Earlier this year, the Florida bar complaint against Boies got tossed out.

But their dispute continues, with the next field of battle in New York, where Giuffre’s defamation case against Dershowitz — with a potential star plaintiff’s witness named David Boies — trudges on. Boies is a potential witness because he could be called to testify about his interactions with Dershowitz and about Dershowitz’s extortion theory. That means that Dershowitz, the 80-year-old, and Boies, the 78-year-old, will tangle again as the elder party in the grudge match tries to get the younger one’s law firm barred from representing Giuffre in the defamation suit against Dershowitz.

And so it has gone for years, an endless cycle of enmity playing out on a continuous loop. This clash of the titans is so persistent and many-tentacled that one could imagine it outliving the legal giants it has consumed.

‘He Is a Racist, He Is a Con Man, and He Is a Cheat’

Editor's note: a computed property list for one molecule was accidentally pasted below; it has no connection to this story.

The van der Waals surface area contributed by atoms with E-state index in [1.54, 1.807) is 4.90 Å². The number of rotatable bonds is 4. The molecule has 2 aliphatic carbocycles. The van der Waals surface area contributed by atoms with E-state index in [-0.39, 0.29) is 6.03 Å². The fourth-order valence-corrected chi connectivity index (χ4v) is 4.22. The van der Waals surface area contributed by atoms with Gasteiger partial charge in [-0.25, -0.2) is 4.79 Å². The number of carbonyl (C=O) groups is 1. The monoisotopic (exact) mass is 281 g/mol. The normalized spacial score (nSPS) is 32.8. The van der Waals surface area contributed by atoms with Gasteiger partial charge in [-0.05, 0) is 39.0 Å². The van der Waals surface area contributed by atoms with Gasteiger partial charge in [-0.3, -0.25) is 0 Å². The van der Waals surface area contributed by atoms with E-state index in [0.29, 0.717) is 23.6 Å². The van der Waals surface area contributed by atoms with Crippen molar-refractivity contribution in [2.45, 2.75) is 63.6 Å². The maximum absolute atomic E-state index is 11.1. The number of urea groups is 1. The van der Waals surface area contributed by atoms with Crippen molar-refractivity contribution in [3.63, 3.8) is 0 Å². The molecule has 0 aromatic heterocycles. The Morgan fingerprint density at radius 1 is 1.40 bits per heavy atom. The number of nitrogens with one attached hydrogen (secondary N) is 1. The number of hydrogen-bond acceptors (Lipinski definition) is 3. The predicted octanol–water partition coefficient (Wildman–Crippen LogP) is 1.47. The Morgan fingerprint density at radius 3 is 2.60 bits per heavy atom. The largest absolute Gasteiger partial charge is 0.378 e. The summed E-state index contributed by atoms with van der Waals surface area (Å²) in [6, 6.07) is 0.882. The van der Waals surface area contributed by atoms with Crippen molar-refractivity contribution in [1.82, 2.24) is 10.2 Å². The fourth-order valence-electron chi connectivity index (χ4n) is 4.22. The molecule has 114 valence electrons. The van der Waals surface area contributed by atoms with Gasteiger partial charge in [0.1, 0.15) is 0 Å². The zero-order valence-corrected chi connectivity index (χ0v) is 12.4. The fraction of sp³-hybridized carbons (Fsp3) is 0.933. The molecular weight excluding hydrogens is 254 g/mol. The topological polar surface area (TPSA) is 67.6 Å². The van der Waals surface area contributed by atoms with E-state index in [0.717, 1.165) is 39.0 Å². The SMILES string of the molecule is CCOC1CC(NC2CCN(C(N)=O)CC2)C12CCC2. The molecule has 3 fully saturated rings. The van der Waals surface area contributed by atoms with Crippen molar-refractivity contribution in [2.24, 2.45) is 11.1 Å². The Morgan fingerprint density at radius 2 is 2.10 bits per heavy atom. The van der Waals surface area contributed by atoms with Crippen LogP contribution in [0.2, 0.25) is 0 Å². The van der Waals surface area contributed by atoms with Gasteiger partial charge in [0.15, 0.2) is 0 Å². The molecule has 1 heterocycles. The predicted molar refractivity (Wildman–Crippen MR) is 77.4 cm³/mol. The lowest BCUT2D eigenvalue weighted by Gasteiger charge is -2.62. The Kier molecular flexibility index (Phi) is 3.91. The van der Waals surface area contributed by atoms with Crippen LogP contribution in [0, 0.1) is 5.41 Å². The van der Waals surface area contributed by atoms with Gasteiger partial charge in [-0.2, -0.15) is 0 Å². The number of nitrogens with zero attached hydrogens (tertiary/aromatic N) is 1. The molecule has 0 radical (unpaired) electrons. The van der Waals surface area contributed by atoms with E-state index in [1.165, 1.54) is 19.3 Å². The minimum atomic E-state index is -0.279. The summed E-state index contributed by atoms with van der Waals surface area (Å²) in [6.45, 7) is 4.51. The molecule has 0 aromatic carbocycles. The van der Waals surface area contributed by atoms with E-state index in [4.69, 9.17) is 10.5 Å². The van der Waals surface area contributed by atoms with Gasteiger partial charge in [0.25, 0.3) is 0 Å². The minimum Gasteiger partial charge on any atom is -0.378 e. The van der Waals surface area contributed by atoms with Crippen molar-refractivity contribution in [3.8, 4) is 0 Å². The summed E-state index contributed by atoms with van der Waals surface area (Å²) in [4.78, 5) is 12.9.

Nixon was bad, but nothing compared to Michael Cohen’s portrayal of “gangster” Trump.

.. What was almost as dispiriting as the range of misconduct alleged was the behavior of Republicans on the committee. They seemed less interested in ferreting out the truth than in covering it up; all they wanted to do was protect Trump and discredit Cohen.

It was three hours into the hearing before a Republican even asked Cohen a question about Trump.

.. And I hope the Republicans listened when Cohen told one of his G.O.P. interrogators: “I did the same thing you are doing now for 10 years. I protected Mr. Trump for 10 years.” He added: “People who follow Mr. Trump blindly will suffer the same consequences I’m suffering.”

I sold Trump $100,000 worth of pianos. Then he stiffed me.

I was thrilled to get a $100,000 contract from Trump. It was one of the biggest sales I’d ever made. I was supposed to deliver and tune the pianos; the Trump corporation would pay me within 90 days. I asked my lawyer if I should ask for payment upfront, and he laughed. “It’s Donald Trump!” he told me. “He’s got lots of money.”

.. But when I requested payment, the Trump corporation hemmed and hawed. Its executives avoided my calls and crafted excuses. After a couple of months, I got a letter telling me that the casino was short on funds. They would pay 70 percent of what they owed me. There was no negotiating. I didn’t know what to do — I couldn’t afford to sue the Trump corporation, and I needed money to pay my piano suppliers. So I took the $70,000.